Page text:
The Bloomberg weekly index of consumer comfort climbed to 47.3 in the period ended Jan. 25 from 44.7, the biggest weekly advance since March 2010. A gauge of optimism about the economy has almost doubled since the end of September, while a measure of personal finances was the strongest since October 2007.
The data are the latest to show American households could potentially help the U.S. power past a global slowdown. Incomes, bolstered by plunging gasoline prices and the lowest unemployment rate since mid-2008, are driving consumer spending, which makes up about 70% of the economy.
“By all accounts, it’s been a great start to the new year for consumer sentiment,” Gary Langer, president of Langer Research Associates LLC in New York, which produces the data for Bloomberg, said in an e-mailed statement.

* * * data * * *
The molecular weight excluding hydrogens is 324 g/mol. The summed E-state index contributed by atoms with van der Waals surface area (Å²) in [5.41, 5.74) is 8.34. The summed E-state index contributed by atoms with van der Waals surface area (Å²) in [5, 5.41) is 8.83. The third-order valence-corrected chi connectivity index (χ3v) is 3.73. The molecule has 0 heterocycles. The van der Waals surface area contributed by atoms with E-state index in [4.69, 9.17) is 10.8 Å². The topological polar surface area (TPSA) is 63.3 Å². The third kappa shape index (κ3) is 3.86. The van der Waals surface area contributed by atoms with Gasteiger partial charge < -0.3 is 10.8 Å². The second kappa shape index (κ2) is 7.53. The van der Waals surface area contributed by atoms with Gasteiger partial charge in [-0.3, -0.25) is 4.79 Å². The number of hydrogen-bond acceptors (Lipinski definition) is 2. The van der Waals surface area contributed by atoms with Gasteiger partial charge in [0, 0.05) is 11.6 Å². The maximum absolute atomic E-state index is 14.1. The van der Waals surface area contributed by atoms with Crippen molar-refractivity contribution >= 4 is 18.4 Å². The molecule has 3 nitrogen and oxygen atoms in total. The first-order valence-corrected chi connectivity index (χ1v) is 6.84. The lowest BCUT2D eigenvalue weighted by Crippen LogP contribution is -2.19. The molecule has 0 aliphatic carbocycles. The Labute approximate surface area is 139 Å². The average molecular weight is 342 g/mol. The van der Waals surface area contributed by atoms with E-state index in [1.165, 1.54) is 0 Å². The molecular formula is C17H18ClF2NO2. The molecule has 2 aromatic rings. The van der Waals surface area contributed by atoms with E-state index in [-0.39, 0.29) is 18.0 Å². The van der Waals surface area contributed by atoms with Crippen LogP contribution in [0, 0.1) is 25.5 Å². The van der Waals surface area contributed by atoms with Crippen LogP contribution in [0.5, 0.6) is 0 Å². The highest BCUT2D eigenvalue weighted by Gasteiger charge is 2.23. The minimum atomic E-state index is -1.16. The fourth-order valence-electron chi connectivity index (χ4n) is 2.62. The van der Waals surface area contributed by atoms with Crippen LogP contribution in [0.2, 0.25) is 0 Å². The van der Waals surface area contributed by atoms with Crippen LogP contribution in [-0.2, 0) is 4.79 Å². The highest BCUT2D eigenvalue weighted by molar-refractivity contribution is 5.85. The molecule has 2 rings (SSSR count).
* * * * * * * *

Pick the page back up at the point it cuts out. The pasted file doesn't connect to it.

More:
The fewest Americans in 15 years filed applications for unemployment benefits during a holiday-shortened week that typically makes the data more volatile, another report showed. Jobless claims plunged by 43,000 to 265,000 in the week ended Jan. 24, the lowest since April 2000, according to the Labor Department.
The Bloomberg measure of consumers’ views of the national economy surged to 42.3, the highest since July 2007, from 38.9. A measure of personal finances jumped to 60.7 from 56.6, and the buying climate index increased to 39 from 38.5.
Lower energy prices and job gains are underpinning sentiment for most Americans. The cost of a gallon of regular gasoline was $2.04 on Wednesday, down from a high in April 2014 of $3.70, according to figures from AAA, the largest U.S. auto group.
Almost every demographic category registered gains in confidence last week. Sentiment among those 35 to 44 years old advanced the most. Full-time workers, homeowners, married adults and those in the western U.S. also posted gains.
Among income groups, those making in excess of $50,000 were more upbeat than at any time since August 2007, while those earning less than $15,000 grew more pessimistic for a fourth week as that gauge dropped to a six-week low. The index for Americans with incomes between $15,000 and $25,000 advanced to its highest since September 2007.
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